OVERVIEW: Wells Fargo Foundation invests in education, housing, community development, the environment, and arts and culture. Specific focuses and agendas vary by state and region. Its climate change and energy prioritizes clean technology and innovation, and its own cleantech incubator.
IP TAKE: Wells Fargo Foundation’s giving is subdivided by state, and sometimes also by regions within those states. Of the 44 states where the foundation gives, the vast majority of them emphasize arts and culture.
PROFILE: Wells Fargo Foundation, the philanthropic arm of the big banking and financial services institution, seeks to create "solutions for stronger, more resilient communities." Its corporate sister remains the fourth largest bank in the United States; it made $22 billion in profit in 2013. Wells Fargo continues to undergo investigation by the SEC and federal government for its lending practices, before and after the financial crash. Its grantmaking invests in the environment, veterans, disaster relief, sustainable housing and ownership, financial education, and education.
The foundation conducts its climate change grantmaking through its Environmental Grant program, which seeks to "accelerate a transition to a “greener” economy, break down barriers, and positively impact our environment." In 2012, the company unveiled its new environmental goals, which include a commitment to give $100 million in grants by 2020. The company’s environmental giving has two main avenues to which to apply: Resilient Communities site, which is a partnership through the National Fish and Wildlife Foundation, and its Innovation Incubator (IN2) program. Its IN2 program funds a mix of renewable energy, energy efficiency, green buildings, alternative transportation, water, and sustainable agriculture. IN2 ultimately seeks to create scalable solutions for a low carbon economy, and one-time grants range between $50,000 and $200,000. In addition, Wells Fargo also finances green businesses. In addition to the $100 million in grants, the company intends to provide $30 billion in financing to “environmentally beneficial” business opportunities.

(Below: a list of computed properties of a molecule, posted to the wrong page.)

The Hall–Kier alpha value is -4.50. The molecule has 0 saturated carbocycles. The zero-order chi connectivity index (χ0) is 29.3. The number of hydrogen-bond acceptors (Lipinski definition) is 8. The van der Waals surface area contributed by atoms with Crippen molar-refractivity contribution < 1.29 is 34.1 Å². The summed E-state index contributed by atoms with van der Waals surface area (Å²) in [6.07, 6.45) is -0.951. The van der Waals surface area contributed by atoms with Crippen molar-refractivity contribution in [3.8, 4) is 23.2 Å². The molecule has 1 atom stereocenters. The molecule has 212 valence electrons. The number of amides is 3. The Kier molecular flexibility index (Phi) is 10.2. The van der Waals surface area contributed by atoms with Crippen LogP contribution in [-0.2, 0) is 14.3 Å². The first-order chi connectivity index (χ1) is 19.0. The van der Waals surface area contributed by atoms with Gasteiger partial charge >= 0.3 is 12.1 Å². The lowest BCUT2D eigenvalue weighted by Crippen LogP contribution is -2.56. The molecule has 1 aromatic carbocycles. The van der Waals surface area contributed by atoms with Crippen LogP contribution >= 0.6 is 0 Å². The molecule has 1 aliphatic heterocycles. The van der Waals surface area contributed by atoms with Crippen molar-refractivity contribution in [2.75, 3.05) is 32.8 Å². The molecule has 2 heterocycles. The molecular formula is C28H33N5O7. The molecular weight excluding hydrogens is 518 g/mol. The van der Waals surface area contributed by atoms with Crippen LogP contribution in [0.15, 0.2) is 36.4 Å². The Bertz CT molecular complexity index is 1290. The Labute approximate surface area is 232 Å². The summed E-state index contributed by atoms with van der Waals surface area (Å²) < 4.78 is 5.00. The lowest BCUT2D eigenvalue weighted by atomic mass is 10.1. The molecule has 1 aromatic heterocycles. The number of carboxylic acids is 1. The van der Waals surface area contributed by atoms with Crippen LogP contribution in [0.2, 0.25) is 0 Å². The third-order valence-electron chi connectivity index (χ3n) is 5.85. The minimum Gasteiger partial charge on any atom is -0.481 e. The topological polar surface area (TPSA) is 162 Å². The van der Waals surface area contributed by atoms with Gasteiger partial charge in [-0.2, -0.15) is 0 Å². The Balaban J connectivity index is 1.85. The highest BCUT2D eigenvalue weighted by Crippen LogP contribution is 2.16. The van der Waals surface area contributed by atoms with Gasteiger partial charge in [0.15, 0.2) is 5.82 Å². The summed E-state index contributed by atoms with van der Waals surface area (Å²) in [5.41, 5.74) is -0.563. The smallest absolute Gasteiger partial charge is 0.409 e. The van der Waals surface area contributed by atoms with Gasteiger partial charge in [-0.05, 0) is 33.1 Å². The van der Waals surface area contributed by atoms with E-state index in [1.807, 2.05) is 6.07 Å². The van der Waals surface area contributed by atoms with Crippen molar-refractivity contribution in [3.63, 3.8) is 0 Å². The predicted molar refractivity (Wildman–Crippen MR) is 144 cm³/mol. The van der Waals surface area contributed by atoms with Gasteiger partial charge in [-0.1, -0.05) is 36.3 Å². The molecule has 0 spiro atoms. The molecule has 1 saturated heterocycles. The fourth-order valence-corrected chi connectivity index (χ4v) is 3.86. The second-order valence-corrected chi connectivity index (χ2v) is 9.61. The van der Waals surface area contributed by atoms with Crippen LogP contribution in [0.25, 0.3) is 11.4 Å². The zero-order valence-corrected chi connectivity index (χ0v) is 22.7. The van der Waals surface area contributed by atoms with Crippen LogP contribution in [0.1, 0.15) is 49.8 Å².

Grant amounts are between $25,000 to $100,000 per project, and applications are accepted on an annual cycle. The grants tend to emphasize community, the underprivileged, and citizen participation as part of conservation. Past grants include Seattle Youth Agriculture and Wetlands Restoration Project, and The Nature Conservancy, among several others.
Proposals are due in the winter and awards are announced in early summer. Annual grants have totaled around $3 million. Some projects end up receiving matching from the government or other NFWF partners, a specialty of the government-affiliated nonprofit.
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